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Solon welcomes use of Subic as AFP’s station for new fighter jets

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Nationalist People’s Coalition (NPC) Congressman Win Gatchalian has welcomed the government’s move to station new fighter jets and two frigates at the former US naval facility in Subic Bay early next year amid the raging territorial dispute with China.

“Positioning war planes and frigates in Subic Bay is a good move on the part of the Philippine military but it must be accompanied by increased acquisitions to modernize our fleet,” said Gatchalian, a majority member of the House Committee on Foreign Affairs.

The Valenzuela City representative said that aside from giving added boost to investments on military materiel, the government must also step up its security cooperation with other countries.



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This is the first time that the Philippine military will station forces at the former key US naval base, which was turned into an economic zone after it was shut down in 1992 following the termination of a bases agreement with the United States.

“The facility is on the west coast of Luzon, just across the disputed Kalayaan group of islands. Security experts are right in saying that using Subic Bay would allow us to be more effective in responding against aggressive Chinese activities in the West Philippine Sea,” Gatchalian pointed out.

Subic Bay is only 145 nautical miles from Scarborough Shoal, which China grabbed from the Philippines three years ago following a standoff with the Philippine Navy that lasted for three months.

The shoal might be converted by China into an artificial island, which could make it more difficult for the Philippines to defend its 200-nautical mile exclusive economic zone off Luzon, according to Patrick Cronin, a regional expert at the Center for a New American Security in Washington.

Further to the southwest of the shoal are the contested Spratly islands, where China is constructing seven man-made islands, some with military facilities.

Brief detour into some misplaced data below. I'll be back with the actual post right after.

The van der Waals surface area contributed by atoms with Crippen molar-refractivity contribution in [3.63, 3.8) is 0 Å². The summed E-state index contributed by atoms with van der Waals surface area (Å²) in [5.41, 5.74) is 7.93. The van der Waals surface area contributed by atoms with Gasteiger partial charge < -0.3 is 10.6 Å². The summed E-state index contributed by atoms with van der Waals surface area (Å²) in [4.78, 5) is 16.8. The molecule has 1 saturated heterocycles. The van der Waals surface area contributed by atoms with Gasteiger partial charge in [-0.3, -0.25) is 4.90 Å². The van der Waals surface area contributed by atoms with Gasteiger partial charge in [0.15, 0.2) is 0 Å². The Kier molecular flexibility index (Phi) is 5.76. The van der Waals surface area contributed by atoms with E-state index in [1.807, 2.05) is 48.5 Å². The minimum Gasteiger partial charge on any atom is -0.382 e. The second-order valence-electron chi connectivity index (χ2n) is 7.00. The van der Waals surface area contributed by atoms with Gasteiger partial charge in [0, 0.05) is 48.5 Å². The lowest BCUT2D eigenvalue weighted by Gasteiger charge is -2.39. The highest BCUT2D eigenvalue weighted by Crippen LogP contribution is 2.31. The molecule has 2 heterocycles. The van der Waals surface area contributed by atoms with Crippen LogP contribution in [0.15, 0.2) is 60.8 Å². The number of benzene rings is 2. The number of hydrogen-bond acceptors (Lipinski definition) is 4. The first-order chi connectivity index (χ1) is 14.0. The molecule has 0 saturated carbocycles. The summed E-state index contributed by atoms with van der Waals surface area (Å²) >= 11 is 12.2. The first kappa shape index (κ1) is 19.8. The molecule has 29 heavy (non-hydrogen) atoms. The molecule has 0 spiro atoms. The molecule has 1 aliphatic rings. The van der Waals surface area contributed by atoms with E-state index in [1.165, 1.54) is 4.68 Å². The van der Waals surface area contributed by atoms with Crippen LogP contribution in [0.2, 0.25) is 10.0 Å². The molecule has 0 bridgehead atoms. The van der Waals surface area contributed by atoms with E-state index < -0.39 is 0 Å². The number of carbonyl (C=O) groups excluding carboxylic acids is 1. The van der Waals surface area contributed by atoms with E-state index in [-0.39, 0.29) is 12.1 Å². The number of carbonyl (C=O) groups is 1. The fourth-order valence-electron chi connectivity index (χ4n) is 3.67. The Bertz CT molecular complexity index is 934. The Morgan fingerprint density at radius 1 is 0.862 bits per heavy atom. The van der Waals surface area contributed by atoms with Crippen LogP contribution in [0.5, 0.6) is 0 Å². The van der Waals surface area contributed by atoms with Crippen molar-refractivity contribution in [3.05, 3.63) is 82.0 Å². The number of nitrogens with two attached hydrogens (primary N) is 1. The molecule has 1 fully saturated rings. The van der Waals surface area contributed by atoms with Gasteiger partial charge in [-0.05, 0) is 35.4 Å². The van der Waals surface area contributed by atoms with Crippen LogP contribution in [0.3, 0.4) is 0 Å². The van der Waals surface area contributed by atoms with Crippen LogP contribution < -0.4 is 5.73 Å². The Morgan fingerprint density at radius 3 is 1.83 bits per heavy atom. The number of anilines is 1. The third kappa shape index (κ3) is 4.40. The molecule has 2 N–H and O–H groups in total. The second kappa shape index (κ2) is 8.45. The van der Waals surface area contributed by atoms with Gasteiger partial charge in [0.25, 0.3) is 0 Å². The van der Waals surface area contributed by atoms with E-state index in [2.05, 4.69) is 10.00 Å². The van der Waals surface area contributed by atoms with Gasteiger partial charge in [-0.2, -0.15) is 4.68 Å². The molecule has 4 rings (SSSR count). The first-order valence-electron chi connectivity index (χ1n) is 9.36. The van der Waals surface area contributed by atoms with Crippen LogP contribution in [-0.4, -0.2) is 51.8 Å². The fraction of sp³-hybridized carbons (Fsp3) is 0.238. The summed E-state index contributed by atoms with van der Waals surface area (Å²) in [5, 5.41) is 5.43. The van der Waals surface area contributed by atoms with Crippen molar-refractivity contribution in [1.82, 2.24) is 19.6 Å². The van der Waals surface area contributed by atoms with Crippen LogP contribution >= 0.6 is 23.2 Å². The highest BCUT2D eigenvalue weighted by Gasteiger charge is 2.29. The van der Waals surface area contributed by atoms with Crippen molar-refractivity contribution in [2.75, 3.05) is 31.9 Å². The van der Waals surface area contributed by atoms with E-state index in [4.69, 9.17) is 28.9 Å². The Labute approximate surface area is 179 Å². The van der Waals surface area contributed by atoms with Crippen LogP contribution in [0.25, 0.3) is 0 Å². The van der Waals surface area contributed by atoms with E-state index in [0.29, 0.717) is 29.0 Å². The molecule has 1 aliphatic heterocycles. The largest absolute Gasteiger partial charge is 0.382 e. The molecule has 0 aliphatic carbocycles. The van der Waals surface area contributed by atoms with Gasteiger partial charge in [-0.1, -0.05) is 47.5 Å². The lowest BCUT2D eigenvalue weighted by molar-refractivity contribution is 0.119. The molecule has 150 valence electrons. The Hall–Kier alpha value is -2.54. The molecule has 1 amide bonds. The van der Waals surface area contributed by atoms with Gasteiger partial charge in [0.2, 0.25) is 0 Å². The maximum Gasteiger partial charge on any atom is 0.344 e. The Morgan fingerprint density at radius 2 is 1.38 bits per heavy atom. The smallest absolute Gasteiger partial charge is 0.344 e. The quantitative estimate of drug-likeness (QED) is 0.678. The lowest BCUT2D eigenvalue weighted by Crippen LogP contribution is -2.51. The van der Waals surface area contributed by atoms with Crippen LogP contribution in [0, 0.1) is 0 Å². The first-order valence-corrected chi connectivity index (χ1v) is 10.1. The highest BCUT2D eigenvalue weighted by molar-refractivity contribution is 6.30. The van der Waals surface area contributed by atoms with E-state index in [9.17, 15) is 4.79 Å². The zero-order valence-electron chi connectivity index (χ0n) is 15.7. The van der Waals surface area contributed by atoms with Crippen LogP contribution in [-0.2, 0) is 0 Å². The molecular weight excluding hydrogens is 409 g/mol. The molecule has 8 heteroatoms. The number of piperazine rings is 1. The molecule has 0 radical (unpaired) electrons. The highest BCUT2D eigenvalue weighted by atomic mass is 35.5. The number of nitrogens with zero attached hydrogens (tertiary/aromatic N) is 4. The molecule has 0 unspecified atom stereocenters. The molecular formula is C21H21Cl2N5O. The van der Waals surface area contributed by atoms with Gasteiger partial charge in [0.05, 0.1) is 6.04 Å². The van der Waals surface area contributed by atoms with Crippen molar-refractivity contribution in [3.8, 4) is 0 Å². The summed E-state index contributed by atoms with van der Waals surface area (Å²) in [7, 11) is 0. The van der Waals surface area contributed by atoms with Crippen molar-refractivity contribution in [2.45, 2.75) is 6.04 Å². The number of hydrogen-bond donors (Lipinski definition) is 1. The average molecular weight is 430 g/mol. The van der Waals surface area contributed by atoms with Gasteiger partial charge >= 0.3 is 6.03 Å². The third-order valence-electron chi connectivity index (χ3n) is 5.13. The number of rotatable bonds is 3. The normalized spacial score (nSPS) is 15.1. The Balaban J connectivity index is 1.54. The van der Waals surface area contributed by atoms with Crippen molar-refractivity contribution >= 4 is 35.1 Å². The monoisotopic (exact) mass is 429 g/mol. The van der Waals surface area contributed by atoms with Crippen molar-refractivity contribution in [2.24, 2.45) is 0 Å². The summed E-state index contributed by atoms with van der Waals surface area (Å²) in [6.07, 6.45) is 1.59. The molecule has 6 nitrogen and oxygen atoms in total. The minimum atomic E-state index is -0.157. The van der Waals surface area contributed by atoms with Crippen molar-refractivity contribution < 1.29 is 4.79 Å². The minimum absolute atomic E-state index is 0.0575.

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Gatchalian said the government should improve military spending as the Philippines’ armed forces is among the weakest in Southeast Asia.

“The government is set to spend $20 billion over the next 13 years to modernize the military but we have to make sure that this translates to reality. However, considering that it will take us many, many years to even catch up with China’s military spending, it is crucial for us to forge strategic partnerships with other nations, especially our ASEAN neighbors as they are also affected by China’s nine-dash line claim,” Gatchalian said.

The Philippines has strengthened cooperation with the US, Japan, and Vietnam. The country ranks 40th out of 126 countries in the Power Index of, which measures the military strength of each nation considering factors such as manpower, land systems, air power, naval power, resources, and finances. It does not take into account nuclear capability.

China, meanwhile, is ranked third after the United States (1st) and Russia (2nd) and flanked by India (4th) and the United Kingdom (5th).

“The Chinese military-industrial complex continues to promote its technological gains while increasing its military strength through show-of-force initiatives,” the web site said of the China’s armed force. (Monica Cantilero)